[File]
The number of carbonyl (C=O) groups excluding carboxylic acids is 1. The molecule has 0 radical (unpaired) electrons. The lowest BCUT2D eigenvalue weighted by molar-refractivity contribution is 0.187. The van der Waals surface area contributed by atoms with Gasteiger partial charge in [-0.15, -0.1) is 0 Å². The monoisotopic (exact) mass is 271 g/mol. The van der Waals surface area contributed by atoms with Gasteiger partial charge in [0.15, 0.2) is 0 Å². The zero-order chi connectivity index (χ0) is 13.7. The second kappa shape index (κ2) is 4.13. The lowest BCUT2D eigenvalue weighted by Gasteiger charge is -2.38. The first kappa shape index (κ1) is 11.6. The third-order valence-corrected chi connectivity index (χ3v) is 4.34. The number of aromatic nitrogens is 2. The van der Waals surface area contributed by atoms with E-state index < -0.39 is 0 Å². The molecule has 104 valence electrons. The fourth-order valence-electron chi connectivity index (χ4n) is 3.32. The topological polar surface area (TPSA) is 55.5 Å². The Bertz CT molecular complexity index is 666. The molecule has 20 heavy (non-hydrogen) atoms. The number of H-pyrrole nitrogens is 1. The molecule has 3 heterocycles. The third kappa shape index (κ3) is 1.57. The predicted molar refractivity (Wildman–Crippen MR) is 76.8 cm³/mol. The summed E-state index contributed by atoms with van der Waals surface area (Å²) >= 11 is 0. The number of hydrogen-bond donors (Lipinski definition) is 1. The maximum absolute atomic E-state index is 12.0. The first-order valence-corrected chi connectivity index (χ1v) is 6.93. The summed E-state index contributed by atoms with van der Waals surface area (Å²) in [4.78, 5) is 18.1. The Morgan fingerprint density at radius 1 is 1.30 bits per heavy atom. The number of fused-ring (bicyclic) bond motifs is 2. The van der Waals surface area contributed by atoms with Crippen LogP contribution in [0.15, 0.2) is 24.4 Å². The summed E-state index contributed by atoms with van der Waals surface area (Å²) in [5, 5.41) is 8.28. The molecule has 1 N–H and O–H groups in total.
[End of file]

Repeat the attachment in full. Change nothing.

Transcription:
The number of carbonyl (C=O) groups excluding carboxylic acids is 1. The molecule has 0 radical (unpaired) electrons. The lowest BCUT2D eigenvalue weighted by molar-refractivity contribution is 0.187. The van der Waals surface area contributed by atoms with Gasteiger partial charge in [-0.15, -0.1) is 0 Å². The monoisotopic (exact) mass is 271 g/mol. The van der Waals surface area contributed by atoms with Gasteiger partial charge in [0.15, 0.2) is 0 Å². The zero-order chi connectivity index (χ0) is 13.7. The second kappa shape index (κ2) is 4.13. The lowest BCUT2D eigenvalue weighted by Gasteiger charge is -2.38. The first kappa shape index (κ1) is 11.6. The third-order valence-corrected chi connectivity index (χ3v) is 4.34. The number of aromatic nitrogens is 2. The van der Waals surface area contributed by atoms with E-state index < -0.39 is 0 Å². The molecule has 104 valence electrons. The fourth-order valence-electron chi connectivity index (χ4n) is 3.32. The topological polar surface area (TPSA) is 55.5 Å². The Bertz CT molecular complexity index is 666. The molecule has 20 heavy (non-hydrogen) atoms. The number of H-pyrrole nitrogens is 1. The molecule has 3 heterocycles. The third kappa shape index (κ3) is 1.57. The predicted molar refractivity (Wildman–Crippen MR) is 76.8 cm³/mol. The summed E-state index contributed by atoms with van der Waals surface area (Å²) >= 11 is 0. The number of hydrogen-bond donors (Lipinski definition) is 1. The maximum absolute atomic E-state index is 12.0. The first-order valence-corrected chi connectivity index (χ1v) is 6.93. The summed E-state index contributed by atoms with van der Waals surface area (Å²) in [4.78, 5) is 18.1. The Morgan fingerprint density at radius 1 is 1.30 bits per heavy atom. The number of fused-ring (bicyclic) bond motifs is 2. The van der Waals surface area contributed by atoms with Crippen LogP contribution in [0.15, 0.2) is 24.4 Å². The summed E-state index contributed by atoms with van der Waals surface area (Å²) in [5, 5.41) is 8.28. The molecule has 1 N–H and O–H groups in total.